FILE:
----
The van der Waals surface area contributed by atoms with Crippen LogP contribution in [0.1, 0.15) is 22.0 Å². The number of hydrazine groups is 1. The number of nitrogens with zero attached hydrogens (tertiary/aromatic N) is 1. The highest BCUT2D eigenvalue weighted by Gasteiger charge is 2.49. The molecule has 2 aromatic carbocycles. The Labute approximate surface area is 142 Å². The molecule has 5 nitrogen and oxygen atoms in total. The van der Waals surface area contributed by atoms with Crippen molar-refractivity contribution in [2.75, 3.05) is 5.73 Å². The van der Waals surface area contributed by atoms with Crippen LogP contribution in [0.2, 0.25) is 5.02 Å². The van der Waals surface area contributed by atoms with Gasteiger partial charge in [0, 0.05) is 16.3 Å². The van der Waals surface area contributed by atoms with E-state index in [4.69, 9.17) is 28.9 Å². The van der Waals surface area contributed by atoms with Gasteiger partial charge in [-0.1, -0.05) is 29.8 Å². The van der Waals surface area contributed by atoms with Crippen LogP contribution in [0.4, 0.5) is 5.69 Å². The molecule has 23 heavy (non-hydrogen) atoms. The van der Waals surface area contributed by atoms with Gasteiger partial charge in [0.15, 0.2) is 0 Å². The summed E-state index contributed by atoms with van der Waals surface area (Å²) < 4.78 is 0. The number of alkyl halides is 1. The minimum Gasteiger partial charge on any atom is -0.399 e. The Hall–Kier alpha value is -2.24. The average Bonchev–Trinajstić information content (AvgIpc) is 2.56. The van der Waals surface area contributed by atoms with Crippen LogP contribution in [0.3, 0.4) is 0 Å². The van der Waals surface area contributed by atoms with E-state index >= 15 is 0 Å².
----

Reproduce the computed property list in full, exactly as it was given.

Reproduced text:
The van der Waals surface area contributed by atoms with Crippen LogP contribution in [0.1, 0.15) is 22.0 Å². The number of hydrazine groups is 1. The number of nitrogens with zero attached hydrogens (tertiary/aromatic N) is 1. The highest BCUT2D eigenvalue weighted by Gasteiger charge is 2.49. The molecule has 2 aromatic carbocycles. The Labute approximate surface area is 142 Å². The molecule has 5 nitrogen and oxygen atoms in total. The van der Waals surface area contributed by atoms with Crippen molar-refractivity contribution in [2.75, 3.05) is 5.73 Å². The van der Waals surface area contributed by atoms with Crippen LogP contribution in [0.2, 0.25) is 5.02 Å². The van der Waals surface area contributed by atoms with Gasteiger partial charge in [0, 0.05) is 16.3 Å². The van der Waals surface area contributed by atoms with E-state index in [4.69, 9.17) is 28.9 Å². The van der Waals surface area contributed by atoms with Gasteiger partial charge in [-0.1, -0.05) is 29.8 Å². The van der Waals surface area contributed by atoms with Crippen LogP contribution in [0.4, 0.5) is 5.69 Å². The molecule has 23 heavy (non-hydrogen) atoms. The van der Waals surface area contributed by atoms with Gasteiger partial charge in [0.15, 0.2) is 0 Å². The summed E-state index contributed by atoms with van der Waals surface area (Å²) < 4.78 is 0. The number of alkyl halides is 1. The minimum Gasteiger partial charge on any atom is -0.399 e. The Hall–Kier alpha value is -2.24. The average Bonchev–Trinajstić information content (AvgIpc) is 2.56. The van der Waals surface area contributed by atoms with Crippen LogP contribution in [0.3, 0.4) is 0 Å². The van der Waals surface area contributed by atoms with E-state index >= 15 is 0 Å².